During an interview with CNN, Allen called out Perna by saying that during the “awkward discussion“ with him, Perna tried to make it seem as if states had misinterpreted the administration’s plans while he also confirmed there was no physical stockpile of vaccines.
“I do not believe I misunderstood,” Allen said and confirmed that Oregon would have to delay its plan to vaccinate seniors on January 23 since no surge in the vaccine is available.
“It’s just so disappointing,” he continued. “People are desperate for the vaccine, and we have worked so hard to be able to expand who’s eligible, and to not be able to do it is just crushing right now.”
Colorado Democratic Gov. Jared Polis went further and accused the administration of lying to state officials.
“Federal announcements that 2nd dose being held in reserve was going to be released led us to expect 210,000 doses next week, and other Govs made similar plans. Now we find out we’ll only get 79,000 next week,” he tweeted.
The bottom line, Dr. Marcus Plescia, chief medical officer for the Association of State and Territorial Health Officials, said is that the vaccine will remain limited for at least a few more weeks.
“We are hearing there is not a stockpile of vaccine for second dose but that it was more of a ‘paper exercise,” said Plescia. “The stockpile appears to be all on paper; they were tracking anticipated need but not actually holding back product.”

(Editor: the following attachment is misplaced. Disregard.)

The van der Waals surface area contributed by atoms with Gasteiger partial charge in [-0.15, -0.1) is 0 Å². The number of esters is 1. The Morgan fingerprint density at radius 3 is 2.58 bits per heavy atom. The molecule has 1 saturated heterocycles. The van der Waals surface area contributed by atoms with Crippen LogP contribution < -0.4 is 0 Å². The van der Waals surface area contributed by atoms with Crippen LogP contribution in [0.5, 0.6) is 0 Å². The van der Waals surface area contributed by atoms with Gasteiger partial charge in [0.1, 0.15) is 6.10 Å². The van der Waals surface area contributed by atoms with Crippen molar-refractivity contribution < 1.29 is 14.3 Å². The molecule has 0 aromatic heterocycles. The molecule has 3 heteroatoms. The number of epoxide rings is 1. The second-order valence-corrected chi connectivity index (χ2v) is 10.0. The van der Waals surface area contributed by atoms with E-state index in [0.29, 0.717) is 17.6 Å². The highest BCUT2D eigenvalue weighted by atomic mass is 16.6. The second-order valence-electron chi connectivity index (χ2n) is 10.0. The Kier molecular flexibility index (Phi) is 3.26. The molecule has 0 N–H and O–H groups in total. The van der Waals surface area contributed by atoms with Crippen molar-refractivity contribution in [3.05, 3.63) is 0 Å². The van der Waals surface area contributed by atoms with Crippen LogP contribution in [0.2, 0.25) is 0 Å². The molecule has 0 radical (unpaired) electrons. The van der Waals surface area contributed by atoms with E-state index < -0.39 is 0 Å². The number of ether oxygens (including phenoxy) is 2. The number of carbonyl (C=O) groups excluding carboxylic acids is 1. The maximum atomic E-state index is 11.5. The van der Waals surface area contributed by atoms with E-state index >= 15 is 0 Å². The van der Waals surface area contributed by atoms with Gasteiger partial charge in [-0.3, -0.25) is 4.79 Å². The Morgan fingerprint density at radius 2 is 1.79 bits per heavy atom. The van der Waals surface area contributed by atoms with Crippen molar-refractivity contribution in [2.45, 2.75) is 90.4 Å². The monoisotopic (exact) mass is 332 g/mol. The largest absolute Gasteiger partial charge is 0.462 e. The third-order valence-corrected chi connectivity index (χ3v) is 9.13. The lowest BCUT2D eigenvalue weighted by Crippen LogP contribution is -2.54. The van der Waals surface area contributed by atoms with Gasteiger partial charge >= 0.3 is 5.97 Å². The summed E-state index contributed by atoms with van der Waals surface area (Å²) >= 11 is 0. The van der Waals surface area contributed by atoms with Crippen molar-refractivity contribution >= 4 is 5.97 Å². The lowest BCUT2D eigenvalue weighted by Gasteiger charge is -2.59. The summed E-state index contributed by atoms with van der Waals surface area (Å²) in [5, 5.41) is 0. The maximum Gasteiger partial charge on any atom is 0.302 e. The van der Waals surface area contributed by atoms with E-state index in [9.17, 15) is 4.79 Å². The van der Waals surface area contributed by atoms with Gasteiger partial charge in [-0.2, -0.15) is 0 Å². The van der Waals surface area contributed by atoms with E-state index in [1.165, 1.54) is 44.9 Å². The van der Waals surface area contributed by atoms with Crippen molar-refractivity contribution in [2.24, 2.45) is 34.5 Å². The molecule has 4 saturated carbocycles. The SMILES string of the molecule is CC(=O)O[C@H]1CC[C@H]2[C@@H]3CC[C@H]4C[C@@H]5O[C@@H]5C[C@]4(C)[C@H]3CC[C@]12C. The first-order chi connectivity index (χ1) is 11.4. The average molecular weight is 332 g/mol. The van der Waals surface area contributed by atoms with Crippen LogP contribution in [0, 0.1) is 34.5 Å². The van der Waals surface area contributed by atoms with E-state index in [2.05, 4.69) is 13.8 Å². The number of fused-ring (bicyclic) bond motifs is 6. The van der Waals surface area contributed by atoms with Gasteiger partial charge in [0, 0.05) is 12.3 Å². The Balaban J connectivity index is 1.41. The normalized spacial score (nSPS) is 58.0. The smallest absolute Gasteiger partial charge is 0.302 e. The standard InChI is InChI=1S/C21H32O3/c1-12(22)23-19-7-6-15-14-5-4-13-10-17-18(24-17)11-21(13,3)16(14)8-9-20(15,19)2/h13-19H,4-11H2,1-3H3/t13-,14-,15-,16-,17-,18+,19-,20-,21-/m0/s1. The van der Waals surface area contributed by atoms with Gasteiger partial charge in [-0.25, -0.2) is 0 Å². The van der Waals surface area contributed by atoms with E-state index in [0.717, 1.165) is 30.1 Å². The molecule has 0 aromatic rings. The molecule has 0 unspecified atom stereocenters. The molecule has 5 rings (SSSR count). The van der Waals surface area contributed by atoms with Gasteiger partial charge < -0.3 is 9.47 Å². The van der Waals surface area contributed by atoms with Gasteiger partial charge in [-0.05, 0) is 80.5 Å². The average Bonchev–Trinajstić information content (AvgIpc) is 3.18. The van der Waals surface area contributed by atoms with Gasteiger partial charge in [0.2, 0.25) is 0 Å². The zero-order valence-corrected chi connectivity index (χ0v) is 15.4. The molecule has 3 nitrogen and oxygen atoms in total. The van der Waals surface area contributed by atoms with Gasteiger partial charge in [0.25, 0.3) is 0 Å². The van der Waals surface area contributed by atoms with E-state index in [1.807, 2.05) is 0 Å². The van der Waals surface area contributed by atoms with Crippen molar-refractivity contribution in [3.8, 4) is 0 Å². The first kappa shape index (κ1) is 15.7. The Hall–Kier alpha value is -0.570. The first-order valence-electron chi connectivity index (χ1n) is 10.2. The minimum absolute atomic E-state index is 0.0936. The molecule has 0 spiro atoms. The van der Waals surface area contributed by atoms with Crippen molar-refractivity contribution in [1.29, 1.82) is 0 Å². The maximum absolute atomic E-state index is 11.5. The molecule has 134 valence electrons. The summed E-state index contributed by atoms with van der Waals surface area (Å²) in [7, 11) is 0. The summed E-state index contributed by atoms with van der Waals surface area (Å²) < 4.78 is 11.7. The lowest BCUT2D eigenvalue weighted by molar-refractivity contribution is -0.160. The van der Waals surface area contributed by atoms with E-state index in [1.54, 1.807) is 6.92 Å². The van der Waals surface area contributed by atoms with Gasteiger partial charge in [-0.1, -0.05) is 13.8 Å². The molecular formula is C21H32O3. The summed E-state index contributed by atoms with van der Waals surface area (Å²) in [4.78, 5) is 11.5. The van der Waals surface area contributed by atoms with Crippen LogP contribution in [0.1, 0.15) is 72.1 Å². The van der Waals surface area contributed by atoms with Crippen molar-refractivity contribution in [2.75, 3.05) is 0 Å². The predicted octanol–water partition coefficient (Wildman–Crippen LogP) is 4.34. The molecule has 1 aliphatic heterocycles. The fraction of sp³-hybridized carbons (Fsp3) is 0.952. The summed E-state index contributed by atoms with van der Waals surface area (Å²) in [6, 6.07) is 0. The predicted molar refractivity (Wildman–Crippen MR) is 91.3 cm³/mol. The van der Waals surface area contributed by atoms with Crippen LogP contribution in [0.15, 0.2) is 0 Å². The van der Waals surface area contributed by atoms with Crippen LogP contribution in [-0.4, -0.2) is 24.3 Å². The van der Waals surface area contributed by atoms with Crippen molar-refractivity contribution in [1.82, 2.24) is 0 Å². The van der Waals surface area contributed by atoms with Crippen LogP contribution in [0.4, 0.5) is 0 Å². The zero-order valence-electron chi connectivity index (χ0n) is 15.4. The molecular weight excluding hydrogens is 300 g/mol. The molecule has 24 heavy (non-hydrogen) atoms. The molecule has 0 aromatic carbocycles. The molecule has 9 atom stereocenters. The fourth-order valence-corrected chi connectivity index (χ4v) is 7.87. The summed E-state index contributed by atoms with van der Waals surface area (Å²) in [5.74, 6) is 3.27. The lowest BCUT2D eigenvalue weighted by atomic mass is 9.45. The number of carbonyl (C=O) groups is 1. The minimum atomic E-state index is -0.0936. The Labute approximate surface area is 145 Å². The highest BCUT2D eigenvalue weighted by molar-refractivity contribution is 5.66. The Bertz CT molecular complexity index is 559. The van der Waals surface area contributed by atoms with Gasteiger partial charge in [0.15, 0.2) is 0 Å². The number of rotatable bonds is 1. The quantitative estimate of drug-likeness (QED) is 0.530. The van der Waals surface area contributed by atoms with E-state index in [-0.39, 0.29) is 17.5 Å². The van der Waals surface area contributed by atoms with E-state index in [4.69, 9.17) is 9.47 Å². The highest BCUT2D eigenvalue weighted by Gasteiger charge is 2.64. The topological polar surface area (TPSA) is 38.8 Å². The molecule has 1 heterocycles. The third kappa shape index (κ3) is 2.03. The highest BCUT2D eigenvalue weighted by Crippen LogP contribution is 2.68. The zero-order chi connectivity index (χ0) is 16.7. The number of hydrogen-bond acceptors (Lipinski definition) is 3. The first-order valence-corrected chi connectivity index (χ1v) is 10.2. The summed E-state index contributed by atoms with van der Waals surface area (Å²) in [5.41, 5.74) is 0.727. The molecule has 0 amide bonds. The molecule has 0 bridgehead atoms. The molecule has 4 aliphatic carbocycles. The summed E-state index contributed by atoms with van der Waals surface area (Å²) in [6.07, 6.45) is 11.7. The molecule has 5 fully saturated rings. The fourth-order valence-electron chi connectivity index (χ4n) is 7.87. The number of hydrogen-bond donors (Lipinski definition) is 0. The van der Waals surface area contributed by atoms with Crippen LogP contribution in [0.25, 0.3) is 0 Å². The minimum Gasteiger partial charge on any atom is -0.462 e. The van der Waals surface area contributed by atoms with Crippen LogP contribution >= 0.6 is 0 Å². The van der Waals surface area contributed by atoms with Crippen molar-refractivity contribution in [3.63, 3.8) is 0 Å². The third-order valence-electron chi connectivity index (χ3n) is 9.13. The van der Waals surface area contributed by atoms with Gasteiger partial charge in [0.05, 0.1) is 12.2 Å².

“I think the original message got lost in a lot of overpromising,” Plescia said. “Until there is a more robust supply, we need to be clear with the public that opportunity to get the vaccine is limited.”
People are stunned by the news, including Lori Tremmel Freeman, the CEO of the National Association of County and City Health Officials, who said her organization wasn’t informed about the scarce supply of the vaccine reserve and had to read about it in the news.
“It was a complete surprise,” Freeman told CNN, adding, “To hear that this had been done for several weeks was actually shocking to us.”
“I don’t know if the right hand knows what the left hand is doing here,” she said. She also noted that there’s a risk that citizens will not be inoculated correctly if the government isn’t able to provide reliable numbers for its vaccine supply.
Despite the vaccine being developed in record time, its distribution has been delayed because the Trump administration gave the responsibility to states to figure out vaccinating its population. But the administration’s inconsistent estimates on the number of vaccines has been problematic for conditions.
“The announcement on Tuesday from Sec Azar that HHS would be releasing the entire supply for order by states, rather than holding 2nd doses in reserve led us to believe that additional doses were available and would be forthcoming,” Claire Hannan, the executive director of the Association of Immunization Managers, told CNN and said that allocations to states have not gone up.
“State and local jurisdictions are eager for more doses to expand vaccination to older Americans while continuing to vaccinate health care and essential front-line workers,” Hannan added. “It is so critical that states get accurate estimates and allocations in advance so that they can plan for vaccine distribution and administration.”